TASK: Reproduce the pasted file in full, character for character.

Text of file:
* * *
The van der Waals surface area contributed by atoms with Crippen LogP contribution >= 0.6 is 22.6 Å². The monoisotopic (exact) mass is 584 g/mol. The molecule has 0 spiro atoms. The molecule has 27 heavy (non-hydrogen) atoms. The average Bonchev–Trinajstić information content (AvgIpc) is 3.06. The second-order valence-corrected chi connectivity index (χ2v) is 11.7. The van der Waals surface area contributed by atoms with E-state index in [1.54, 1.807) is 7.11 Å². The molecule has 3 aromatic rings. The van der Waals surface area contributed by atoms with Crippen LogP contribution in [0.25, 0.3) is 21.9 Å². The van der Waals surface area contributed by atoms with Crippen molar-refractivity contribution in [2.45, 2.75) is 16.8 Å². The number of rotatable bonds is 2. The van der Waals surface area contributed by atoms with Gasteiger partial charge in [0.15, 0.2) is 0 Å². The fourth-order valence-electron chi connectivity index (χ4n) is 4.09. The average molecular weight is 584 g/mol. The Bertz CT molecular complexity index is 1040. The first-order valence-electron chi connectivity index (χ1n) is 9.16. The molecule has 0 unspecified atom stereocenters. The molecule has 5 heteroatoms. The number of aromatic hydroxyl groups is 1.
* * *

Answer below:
The van der Waals surface area contributed by atoms with Crippen LogP contribution >= 0.6 is 22.6 Å². The monoisotopic (exact) mass is 584 g/mol. The molecule has 0 spiro atoms. The molecule has 27 heavy (non-hydrogen) atoms. The average Bonchev–Trinajstić information content (AvgIpc) is 3.06. The second-order valence-corrected chi connectivity index (χ2v) is 11.7. The van der Waals surface area contributed by atoms with E-state index in [1.54, 1.807) is 7.11 Å². The molecule has 3 aromatic rings. The van der Waals surface area contributed by atoms with Crippen LogP contribution in [0.25, 0.3) is 21.9 Å². The van der Waals surface area contributed by atoms with Crippen molar-refractivity contribution in [2.45, 2.75) is 16.8 Å². The number of rotatable bonds is 2. The van der Waals surface area contributed by atoms with Gasteiger partial charge in [0.15, 0.2) is 0 Å². The fourth-order valence-electron chi connectivity index (χ4n) is 4.09. The average molecular weight is 584 g/mol. The Bertz CT molecular complexity index is 1040. The first-order valence-electron chi connectivity index (χ1n) is 9.16. The molecule has 0 unspecified atom stereocenters. The molecule has 5 heteroatoms. The number of aromatic hydroxyl groups is 1.